I haven’t been home (‘Philippines’) in three years. I see glimpses of the family in photos, everyone with hair graying out and changing. My father no longer offers to carry my bags up into the car––I do it myself. I turn the lights off myself, no questions asked. I wonder how they feel when they look back into the body of a baby they once nestled, the whole of my life present in front of them and an end they’re not likely to see. I see everyone walking in slow motion, unbearably so, as my own clock feels itself speeding a million miles an hour to a life I was never prepared the consequences for.
I feel compelled to just rush in once again, like I did before I was the child who stopped talking. I bring back rooms into raucorous laughter at the expense of my own self. I perform, and everyone gathers. Everyone is so alive.
There appears to be an unknowable final time for all things. The last time we all convene together for drinks, the last time I sit in the kids table (if ever), the last time we find ourselves in the same Sunday mass. I wonder how many ‘final times’ I have reached with my loved ones there. At least I know the spaces that had contained it.
I like these compressed spaces and the apartment dream. I don’t need to see the world. (What I’m telling myself now, at least.) I can experience it through these brief glimpses of enchantment… in the slo I need to see the people I love tending to their morning coffees and their wounds, I need to desecrate every inch of a box and make my being irreversible. Alternatively, I need to make so many memories and links to spaces that some part of me becomes unquestionably tethered. People walk in and say someone had existed. And it becomes the most lasting thing.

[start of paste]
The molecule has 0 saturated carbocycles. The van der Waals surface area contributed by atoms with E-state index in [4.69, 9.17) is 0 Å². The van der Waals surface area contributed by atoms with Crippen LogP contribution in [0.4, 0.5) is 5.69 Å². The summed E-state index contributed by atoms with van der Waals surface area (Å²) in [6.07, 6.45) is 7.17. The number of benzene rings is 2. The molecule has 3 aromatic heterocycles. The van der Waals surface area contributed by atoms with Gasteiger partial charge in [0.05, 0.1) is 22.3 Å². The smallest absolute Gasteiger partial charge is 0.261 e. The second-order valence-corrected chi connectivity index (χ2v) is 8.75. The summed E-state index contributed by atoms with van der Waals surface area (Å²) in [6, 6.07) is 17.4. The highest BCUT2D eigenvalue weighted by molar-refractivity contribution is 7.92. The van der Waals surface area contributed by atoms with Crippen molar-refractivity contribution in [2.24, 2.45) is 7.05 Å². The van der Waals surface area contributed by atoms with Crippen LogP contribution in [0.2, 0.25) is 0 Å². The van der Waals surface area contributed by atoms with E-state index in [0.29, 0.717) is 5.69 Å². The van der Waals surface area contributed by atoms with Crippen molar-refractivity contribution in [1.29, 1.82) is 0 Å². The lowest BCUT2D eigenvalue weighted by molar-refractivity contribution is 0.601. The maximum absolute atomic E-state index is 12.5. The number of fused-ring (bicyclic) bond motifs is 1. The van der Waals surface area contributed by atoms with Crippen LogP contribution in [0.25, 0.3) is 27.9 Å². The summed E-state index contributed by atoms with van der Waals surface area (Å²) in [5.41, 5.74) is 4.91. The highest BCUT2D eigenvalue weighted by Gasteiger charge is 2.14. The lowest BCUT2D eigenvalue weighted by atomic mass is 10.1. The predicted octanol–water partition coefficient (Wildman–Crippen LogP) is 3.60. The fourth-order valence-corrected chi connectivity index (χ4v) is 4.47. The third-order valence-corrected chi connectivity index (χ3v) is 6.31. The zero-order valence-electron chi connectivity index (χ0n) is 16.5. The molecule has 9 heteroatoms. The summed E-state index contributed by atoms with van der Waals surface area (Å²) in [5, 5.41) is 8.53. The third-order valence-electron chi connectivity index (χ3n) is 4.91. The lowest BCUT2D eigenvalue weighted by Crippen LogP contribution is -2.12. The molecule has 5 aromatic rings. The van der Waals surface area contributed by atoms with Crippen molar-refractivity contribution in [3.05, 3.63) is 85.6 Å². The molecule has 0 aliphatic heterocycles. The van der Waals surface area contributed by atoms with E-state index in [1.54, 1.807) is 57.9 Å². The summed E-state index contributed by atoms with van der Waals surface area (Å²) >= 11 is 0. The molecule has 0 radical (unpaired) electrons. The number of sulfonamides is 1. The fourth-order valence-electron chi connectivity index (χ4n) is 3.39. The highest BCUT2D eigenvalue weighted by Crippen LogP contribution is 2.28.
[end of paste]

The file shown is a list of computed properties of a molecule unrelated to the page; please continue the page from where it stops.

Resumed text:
Outside of friendship. I become a realist again. Human beings tend to feel that they must be connected to one other only, that only what they produce can ever truly be theirs. I go back and forth between saying I want kids, jokingly saying that bringing kids in to this world is one of the true mortal sins (both to someone who never asked to be born under this climate, and the world as it ends unto itself). I think about the impossibility of spending my life with one other; where I begin clawing to see a world again when the home I dream of can be a space of convention and transference. Come and go. Begin trading little signs of life. Am I in search for a physical location, a temporal state, or a network of relationships––as if any of these can form what I beg slats can give me? A ceiling stained with smoke and laughter. Mythologies themselves manifest and come alive under the roofs of my friends’ mouths; we begin swallowing futures whole and making worlds that cannot be contained.
But who am I to judge the shame that might be held in an experience I’ve yet to feel? I wonder how we measure the rate of change in people: by their losses, their dwellings, all their gains––how nothing but history can be witness to their enormity, and perhaps in our lifetime, roof slats can stand in for that.
And when I picture myself trying to fill the rooms in my life whole, I look forward to hearing stories and taking in fragments of the new lives that people have lived. Is what I dream of now so different than the carnal state of the home? Or is it fatally flawed because we were meant to walk across the earth? Is it impossible to contain the human life in a concrete dwelling and also dream of constancy and persistence? How can I reclaim this world for all of us? Or at the very least, for myself?